Marine Le Pen, the leader of France's National Front, lost no time before declaring that the terrorist attack on the French satirical weekly Charlie Hebdo was carried out in the name of "radical Islam".
The attack, which decimated the magazine's editorial team, was carried out by advocates of a "murderous ideology which has claimed thousands of victims around the world".
The massacre at the offices of Charlie Hebdo, which was under police protection because of the magazine's controversial satirical cartoons targeting Islam and the Prophet Muhammad, could easily fuel anti-Islamic sentiment in France. But will it?
The Muslim community makes up more than 5 per cent of the 66 million strong French population. It's an estimate because religious faith is not made public in the census, but France is still home to the largest Muslim community in Europe.
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Until now, the French Government has taken pains to prevent the Muslim community being blamed by a mainly Catholic population for Islamist attacks. They have succeeded despite a French Muslim of north African descent, Mehdi Nemmouche, being accused of responsibility for the shooting of four people at the Jewish museum in Brussels in May last year.
A French Muslim convert was seen in a line-up of Islamist militants with Isis (Islamic State) before the beheading of a US hostage and 16 Syrian prisoners in November. And before Christmas, a series of apparently unrelated attacks by "lone wolf" Muslim extremists jangled nerves across the country.
One attacker in the central town of Dijon left 13 people injured after driving his car into groups of pedestrians, while another near the western town of Tours tried to stab a police officer to death before being killed by police. A third rammed his car into shoppers at a Christmas market in Nantes, before stabbing himself.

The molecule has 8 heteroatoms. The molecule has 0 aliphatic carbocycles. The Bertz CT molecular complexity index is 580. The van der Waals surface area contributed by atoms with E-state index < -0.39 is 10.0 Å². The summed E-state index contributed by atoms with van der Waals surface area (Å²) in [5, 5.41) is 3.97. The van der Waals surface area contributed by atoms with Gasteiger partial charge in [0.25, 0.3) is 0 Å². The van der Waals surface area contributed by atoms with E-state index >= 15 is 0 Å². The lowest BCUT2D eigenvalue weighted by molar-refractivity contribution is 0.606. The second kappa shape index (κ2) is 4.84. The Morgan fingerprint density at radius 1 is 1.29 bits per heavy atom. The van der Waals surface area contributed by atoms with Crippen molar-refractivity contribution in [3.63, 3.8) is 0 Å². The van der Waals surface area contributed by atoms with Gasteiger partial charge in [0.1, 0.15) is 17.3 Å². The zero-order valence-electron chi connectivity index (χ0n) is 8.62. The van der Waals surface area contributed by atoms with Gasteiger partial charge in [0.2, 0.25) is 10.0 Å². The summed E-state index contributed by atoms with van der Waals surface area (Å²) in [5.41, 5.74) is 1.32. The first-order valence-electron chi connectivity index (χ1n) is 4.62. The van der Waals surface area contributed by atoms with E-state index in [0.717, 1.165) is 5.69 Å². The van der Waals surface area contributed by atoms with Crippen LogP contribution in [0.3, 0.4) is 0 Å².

Following the worst terrorist attack on French soil in decades, it could be difficult for the authorities to keep the lid on the kind of anti-Islamic rhetoric which has been espoused by the National Front, and which may lead to a violent backlash. Germany is facing similar problems, with increasingly large anti-Islam demonstrations.
French police said they were astonished by the huge numbers who turned out spontaneously to express solidarity peacefully with Charlie Hebdo in the name of freedom of expression. Thousands converged on the Place de la Republique in Paris, near the magazine's offices, while many thousands of others gathered in towns and cities. They did not carry anti-Islamic slogans.
The attack must still be the Government's worst nightmare. Anti-terror investigators have warned that the greatest risk is from returnees who have travelled to Syria to be indoctrinated into jihad and then come home.
The challenge for the Government will be to try to prevent a rise of Islamophobia from leading to an increase in terrorist attacks, and that will not be easy. Turkish Foreign Minister Mevlut Cavusoglu pointed out that the two feed on each other. "We need to battle both Islamophobia and terrorism."